What Would You Do? Workplace Policies
Over the past week a well known Ottawa company has been embroiled in controversy with some employees. The battle has made it to the local headlines and has caused debate around water coolers across the city. The issue is over tattoos and whether or not employees must keep them hidden from public view. The employees argue that it’s unfair to ask them to wear long-sleeved shirts during the hot summer weather. The company argues that their workplace policy clearly states that tattoos must be covered at all times and the employees agreed to do so when they were hired.
It’s easy to argue both sides. In fact, when I ask entrepreneurs what they think, I hear support for both the company and the workers. Many business owners are at a loss as to how they would respond if faced with a similar issue. The conversation usually turns to workplace policies and how they should be implemented within a company’s culture.
Do you have an employee manual? Does it clearly detail all workplace policies? I’m continually amazed at how many companies do not have anything written down in this area.
All our employees understand what’s expected of them. Do they? What happens when someone does something that runs contrary to how you feel your employees should conduct themselves? What if their appearance and actions don’t line up with the values your company adheres to?
If it’s not written down, it’s not real.
It’s simply not enough to assume that all of your employees understand the expectations of your business. You need to write them down. Include your workplace policies in the employee handbook that every worker is given (you do give your employees a manual, right?)
Written Policies Are Not Enough
However, it’s not enough to write down all of your company’s workplace policies. As the owner, it’s your responsibility to make sure that every employee understands and agrees to the policies you’ve established. Here are a few suggestions to help with that process:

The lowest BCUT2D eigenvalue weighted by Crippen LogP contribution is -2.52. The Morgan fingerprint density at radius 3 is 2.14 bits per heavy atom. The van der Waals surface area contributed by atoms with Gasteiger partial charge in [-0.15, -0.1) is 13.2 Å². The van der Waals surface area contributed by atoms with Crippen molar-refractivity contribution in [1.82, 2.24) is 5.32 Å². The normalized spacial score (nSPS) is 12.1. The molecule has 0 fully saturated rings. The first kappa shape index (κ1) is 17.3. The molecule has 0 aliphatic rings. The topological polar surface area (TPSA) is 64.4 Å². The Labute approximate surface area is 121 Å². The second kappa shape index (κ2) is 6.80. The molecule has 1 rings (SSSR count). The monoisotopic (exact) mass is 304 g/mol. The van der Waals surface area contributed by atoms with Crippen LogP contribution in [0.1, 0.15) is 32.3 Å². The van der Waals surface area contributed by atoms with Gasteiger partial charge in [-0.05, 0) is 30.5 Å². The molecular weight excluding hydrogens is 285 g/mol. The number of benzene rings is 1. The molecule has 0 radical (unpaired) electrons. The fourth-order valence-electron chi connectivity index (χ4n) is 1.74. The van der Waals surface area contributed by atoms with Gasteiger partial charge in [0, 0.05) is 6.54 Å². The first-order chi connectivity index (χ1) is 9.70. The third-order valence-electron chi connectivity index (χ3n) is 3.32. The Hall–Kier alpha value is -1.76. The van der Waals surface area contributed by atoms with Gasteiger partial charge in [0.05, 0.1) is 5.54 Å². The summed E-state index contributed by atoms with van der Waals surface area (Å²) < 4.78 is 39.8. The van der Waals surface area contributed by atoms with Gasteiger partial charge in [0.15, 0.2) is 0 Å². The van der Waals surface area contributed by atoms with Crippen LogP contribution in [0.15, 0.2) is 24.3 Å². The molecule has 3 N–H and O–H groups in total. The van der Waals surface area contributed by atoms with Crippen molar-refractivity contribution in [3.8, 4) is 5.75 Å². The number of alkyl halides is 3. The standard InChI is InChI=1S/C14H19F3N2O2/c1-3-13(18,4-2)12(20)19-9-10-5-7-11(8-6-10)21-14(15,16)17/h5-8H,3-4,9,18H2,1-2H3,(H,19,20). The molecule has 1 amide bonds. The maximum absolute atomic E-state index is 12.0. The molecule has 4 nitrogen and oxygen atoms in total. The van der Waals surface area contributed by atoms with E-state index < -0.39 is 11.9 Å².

1. Communicate, Communicate, Communicate.
You don’t want your workplace policies debated in the local media. No one wins when that happens. Instead, make sure that you are constantly reminding your employees of the values that drive your company. Demonstrate how your workplace policies are in place to support the values. Invite your employees – especially your long-standing, proven employees – to provide input into the policies on a regular basis. You’ll be amazed at the insight many of your best employees will provide. Who knows? They might even cause you to change your mind on some of the policies you’ve implemented.
2. Introduce Workplace Policies into the hiring process.
Many owners will quickly explain certain policies, such as dress code, while interviewing someone. But that’s usually as far as it goes. Of course, most people being interviewed happily nod in agreement at the suggestion that they should “dress professionally” even if no one really knows what that means. It would be far more effective to print out the workplace policies and invite the candidate to read them in the interview. Ask them to explain to you how they interpret some of the policies. “We expect our employees to dress professionally. What do you think it means to dress professionally?“
3. Keep Workplace Policies “top of mind” during staff meetings.
Don’t do it in a negative way. In other words, don’t wait until someone is breaking the rules before mentioning a policy. Instead, include policies as part of the conversation within meetings. “Alright folks, with Summer upon us, many of you are riding your bicycles to work. We love seeing you support the environment while exercising. We also love the new aromas thanks to the extra sweating! Just a reminder that there’s a closet where you can keep a fresh dress shirt so that you can look wonderful during the workday.”
4. Include Workplace Policies in the employee’s annual review.
When you, or the supervisor, sits down with each employee to review their performance, invite them to look over the workplace policies. Ask for their input (see “communicate, communicate, communicate”). At the end of the discussion, require each employee to sign an agreement that they will support the company’s values and adhere to the policies. It’s easy to forget what was written in the employee handbook if the only time an employee sees it is when they are hired.
Following these suggestions wont guarantee that you’ll never have disagreements over workplace policies. But it will minimize them. In the end, you and your employee may choose to disagree on a certain policy. And, as the owner, you have the right to invite them to find employment elsewhere. But, taking the time to make sure that the policies your company has line up with your values, and are communicated clearly with your employees will certainly lessen the potential for battles.